said, he thought that his hon. friend, the member for Hull, had not been fairly dealt by. When he saw right hon. gentlemen having recourse to gross exaggerations—to palpable misrepresentations—attributing what had never been said, and what never could have been believed to have been said, it was quite evident that it was the last resource of those who felt that there was more in the case than they were able, in any other way, to answer. Every body who heard the right hon. gentleman—nay, the right hon. gentleman himself—well knew that; the hon. member for Hull had never quoted- Peregrine Pickle, nor Roderick Random. Such trifling might amuse, but it could not satisfy; and he was surprised that the right hon. gentleman, for the sake of so poor a joke, could lay aside the candour for which he had recently obtained credit. A volume of Smollett's History was less cumbersome than a volume of the Journals; and Smollett was an historian in some credit. Therefore, unless the right hon. gentleman could establish, that Smollett had misquoted the Journals, the attempt at ridicule, because the same individual had written certain novels, recoiled upon itself. The right hon. gentleman might excite a laugh among his friends and adherents; but such a specimen of wit could only produce a smile rather of pity than satisfaction among those who were not connected with him in office or expectancy. Both the hon. members for Leicester had boasted of the respectability of their constituents; but surely it was unnecessary that they should vouch the fact; seeing that it would be taken for granted, that those who sent particular members to parliament would be declared by those members to be men of great judgment, and high virtue, both private and political. A right hon. gentleman had said, that the corporation of Leicester had done no more than the electors of Westminster, in paying the legal expenses of the election; but the charge of the hon. mover was, that the corporation had abused and misapplied the corporate funds, by employing them for the purposes of the election. If it had been merely stated, that individual gentlemen had subscribed their own money to forward a particular election, such a charge, so grossly absurd, could not be entertained for a moment. If this were decidedly stated, then there would be an end to the case. But he did not understand the fact to be so. And even if it appeared, on the first view, that the subscriptions were of this nature, still, in his opinion, it ought to be clearly proved before they refused inquiry; because the business might be done in so covert a manner—corruption having arrived at such a pitch in this country, especially in corporations,—as to prevent discovery, unless it were narrowly investigated. The petitioners complained of the excessive number of voters that had been created. "But," said the right hon. gentleman, "the corporation had a right to make them; and if they had not, why did not the petitioners proceed against them under the Grenville act?" What, however, was the real state of the case? The petitioners complained of the abuse of a legal power; and that could not be the subject of a prosecution under the Grenville act. Here was alleged the positive abuse of a legal' power; and if that abuse had taken place, he contended, that the House was imperiously called on to institute an investigation of all the circumstances, connected with the offence. What did the hon. member for Hull demand? He asked for a committee, in whose power it should be-to call for whatever evidence they might deem necessary. Could any thing be more fair—could any thing be more necessary—where such a statement was made as that contained in the petition? He denied that this proceeding would cast any reflection on the sitting members. The petition contained no allegation against' them. They might be perfectly unconscious of the practices complained of. The hon. baronet had said, that if any improper practices were going on, he must have heard, of them. This, however, he must deny. On the contrary, the hon. baronet would be the last man in the world whom the parties complained of would make acquainted with any practices of this description. The corporation were too much; au fait at this business to let him know any thing about it. The right hon. gentleman had spoken of the honorary or temporary electors for Nottingham, who went in such a hurry from one place to the other to vote. But what answer was that to the statement of his hon. friend? He complained that the same kind of thing had been done at Leicester as appeared to have been done at Nottingham; and he laid before the House a particular case, which had fallen into his hands, and which he wished to have investigated. It was no answer to say to him, that similar proceedings had occurred elsewhere. He, therefore, contended, that his hon. friend had a right to call on the House to interfere in a case, with respect to which redress could not be obtained in a court of law. It was only in that House that the justice of the case could be satisfied; and, therefore, he called upon them not to dismiss it with that levity, which the right hon. gentleman appeared, by his manner, to sanction. If this motion was rejected, the public would consider it as the declaration of a denial of justice in every case of this kind that might be brought before parliament. It would show, that the House was destitute of that constitutional jealousy which it ought to feel for the purity of its members; and that instead of opening wide its doors to representations of the kind, it was anxious to throw every difficulty in the way of investigation.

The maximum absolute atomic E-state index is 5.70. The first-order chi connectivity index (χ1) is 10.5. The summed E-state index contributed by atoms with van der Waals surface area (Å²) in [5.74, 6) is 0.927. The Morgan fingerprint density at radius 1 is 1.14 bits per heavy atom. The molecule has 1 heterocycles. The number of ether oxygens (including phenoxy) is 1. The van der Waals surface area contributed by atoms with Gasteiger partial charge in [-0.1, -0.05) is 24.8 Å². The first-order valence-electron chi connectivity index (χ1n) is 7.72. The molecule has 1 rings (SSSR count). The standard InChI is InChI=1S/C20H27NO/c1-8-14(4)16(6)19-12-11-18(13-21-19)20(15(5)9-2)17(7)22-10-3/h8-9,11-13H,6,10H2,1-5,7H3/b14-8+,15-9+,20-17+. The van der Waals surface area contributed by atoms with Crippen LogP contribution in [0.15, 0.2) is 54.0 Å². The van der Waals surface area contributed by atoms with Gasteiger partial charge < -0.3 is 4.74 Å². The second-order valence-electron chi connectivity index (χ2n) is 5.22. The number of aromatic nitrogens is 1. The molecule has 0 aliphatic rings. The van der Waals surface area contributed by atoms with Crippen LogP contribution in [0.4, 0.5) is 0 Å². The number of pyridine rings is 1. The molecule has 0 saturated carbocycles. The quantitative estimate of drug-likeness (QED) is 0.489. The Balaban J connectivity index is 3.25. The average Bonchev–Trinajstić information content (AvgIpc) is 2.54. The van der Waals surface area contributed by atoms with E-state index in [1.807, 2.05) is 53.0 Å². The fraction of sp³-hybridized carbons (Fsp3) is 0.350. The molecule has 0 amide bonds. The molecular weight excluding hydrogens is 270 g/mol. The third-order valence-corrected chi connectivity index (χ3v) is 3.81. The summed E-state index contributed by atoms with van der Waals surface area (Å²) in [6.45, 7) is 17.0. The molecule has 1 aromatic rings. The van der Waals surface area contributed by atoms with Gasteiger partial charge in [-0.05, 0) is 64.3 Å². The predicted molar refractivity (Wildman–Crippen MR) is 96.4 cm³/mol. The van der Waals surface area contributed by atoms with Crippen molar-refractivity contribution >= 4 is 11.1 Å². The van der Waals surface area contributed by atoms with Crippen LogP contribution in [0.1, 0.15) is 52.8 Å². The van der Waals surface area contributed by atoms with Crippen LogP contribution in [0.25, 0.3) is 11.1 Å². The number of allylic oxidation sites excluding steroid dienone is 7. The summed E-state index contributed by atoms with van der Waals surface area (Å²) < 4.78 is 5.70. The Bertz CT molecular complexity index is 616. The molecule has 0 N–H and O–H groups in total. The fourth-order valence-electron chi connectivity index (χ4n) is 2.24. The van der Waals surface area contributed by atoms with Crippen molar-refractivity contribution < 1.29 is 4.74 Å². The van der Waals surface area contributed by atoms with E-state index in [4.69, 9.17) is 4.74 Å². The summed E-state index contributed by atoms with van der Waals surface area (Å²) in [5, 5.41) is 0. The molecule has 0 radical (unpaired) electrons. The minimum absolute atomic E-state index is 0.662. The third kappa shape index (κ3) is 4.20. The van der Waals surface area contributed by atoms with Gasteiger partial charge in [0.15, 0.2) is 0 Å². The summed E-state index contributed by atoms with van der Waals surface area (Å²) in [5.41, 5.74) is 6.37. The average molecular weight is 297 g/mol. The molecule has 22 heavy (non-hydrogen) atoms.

Mr. V. Fitzgerald